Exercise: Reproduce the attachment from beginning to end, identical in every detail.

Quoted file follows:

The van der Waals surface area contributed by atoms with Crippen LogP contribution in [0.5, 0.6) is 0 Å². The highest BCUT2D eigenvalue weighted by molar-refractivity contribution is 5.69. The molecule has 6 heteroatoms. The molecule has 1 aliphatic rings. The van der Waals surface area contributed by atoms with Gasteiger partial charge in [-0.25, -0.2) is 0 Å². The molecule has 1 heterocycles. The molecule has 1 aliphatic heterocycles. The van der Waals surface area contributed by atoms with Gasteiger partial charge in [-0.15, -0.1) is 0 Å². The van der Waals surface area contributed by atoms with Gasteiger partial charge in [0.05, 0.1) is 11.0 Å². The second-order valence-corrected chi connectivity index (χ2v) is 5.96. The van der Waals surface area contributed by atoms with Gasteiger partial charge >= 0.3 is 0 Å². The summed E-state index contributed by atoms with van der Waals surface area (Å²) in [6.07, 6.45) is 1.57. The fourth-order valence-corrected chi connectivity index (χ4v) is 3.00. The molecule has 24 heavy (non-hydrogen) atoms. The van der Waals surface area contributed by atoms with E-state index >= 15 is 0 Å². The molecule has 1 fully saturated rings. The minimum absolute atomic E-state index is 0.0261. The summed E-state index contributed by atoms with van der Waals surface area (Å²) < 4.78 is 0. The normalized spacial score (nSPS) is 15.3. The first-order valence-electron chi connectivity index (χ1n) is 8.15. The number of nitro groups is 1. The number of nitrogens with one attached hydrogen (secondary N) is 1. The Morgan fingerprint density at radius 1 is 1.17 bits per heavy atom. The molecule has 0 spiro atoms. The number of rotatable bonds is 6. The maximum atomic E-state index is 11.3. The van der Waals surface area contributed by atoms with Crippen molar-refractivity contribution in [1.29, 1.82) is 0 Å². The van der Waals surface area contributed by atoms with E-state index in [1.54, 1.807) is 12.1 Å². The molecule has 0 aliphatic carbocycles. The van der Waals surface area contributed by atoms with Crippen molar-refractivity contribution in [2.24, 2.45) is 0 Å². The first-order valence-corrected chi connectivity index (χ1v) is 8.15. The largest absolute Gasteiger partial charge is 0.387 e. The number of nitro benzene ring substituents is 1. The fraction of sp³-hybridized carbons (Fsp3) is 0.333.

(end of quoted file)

The van der Waals surface area contributed by atoms with Crippen LogP contribution in [0.5, 0.6) is 0 Å². The highest BCUT2D eigenvalue weighted by molar-refractivity contribution is 5.69. The molecule has 6 heteroatoms. The molecule has 1 aliphatic rings. The van der Waals surface area contributed by atoms with Gasteiger partial charge in [-0.25, -0.2) is 0 Å². The molecule has 1 heterocycles. The molecule has 1 aliphatic heterocycles. The van der Waals surface area contributed by atoms with Gasteiger partial charge in [-0.15, -0.1) is 0 Å². The van der Waals surface area contributed by atoms with Gasteiger partial charge in [0.05, 0.1) is 11.0 Å². The second-order valence-corrected chi connectivity index (χ2v) is 5.96. The van der Waals surface area contributed by atoms with Gasteiger partial charge >= 0.3 is 0 Å². The summed E-state index contributed by atoms with van der Waals surface area (Å²) in [6.07, 6.45) is 1.57. The fourth-order valence-corrected chi connectivity index (χ4v) is 3.00. The molecule has 24 heavy (non-hydrogen) atoms. The van der Waals surface area contributed by atoms with E-state index >= 15 is 0 Å². The molecule has 1 fully saturated rings. The minimum absolute atomic E-state index is 0.0261. The summed E-state index contributed by atoms with van der Waals surface area (Å²) < 4.78 is 0. The normalized spacial score (nSPS) is 15.3. The first-order valence-electron chi connectivity index (χ1n) is 8.15. The number of nitro groups is 1. The number of nitrogens with one attached hydrogen (secondary N) is 1. The Morgan fingerprint density at radius 1 is 1.17 bits per heavy atom. The molecule has 0 spiro atoms. The number of rotatable bonds is 6. The maximum atomic E-state index is 11.3. The van der Waals surface area contributed by atoms with Crippen molar-refractivity contribution in [1.29, 1.82) is 0 Å². The van der Waals surface area contributed by atoms with E-state index in [1.54, 1.807) is 12.1 Å². The molecule has 0 aliphatic carbocycles. The van der Waals surface area contributed by atoms with Crippen molar-refractivity contribution in [2.24, 2.45) is 0 Å². The first-order valence-corrected chi connectivity index (χ1v) is 8.15. The largest absolute Gasteiger partial charge is 0.387 e. The number of nitro benzene ring substituents is 1. The fraction of sp³-hybridized carbons (Fsp3) is 0.333.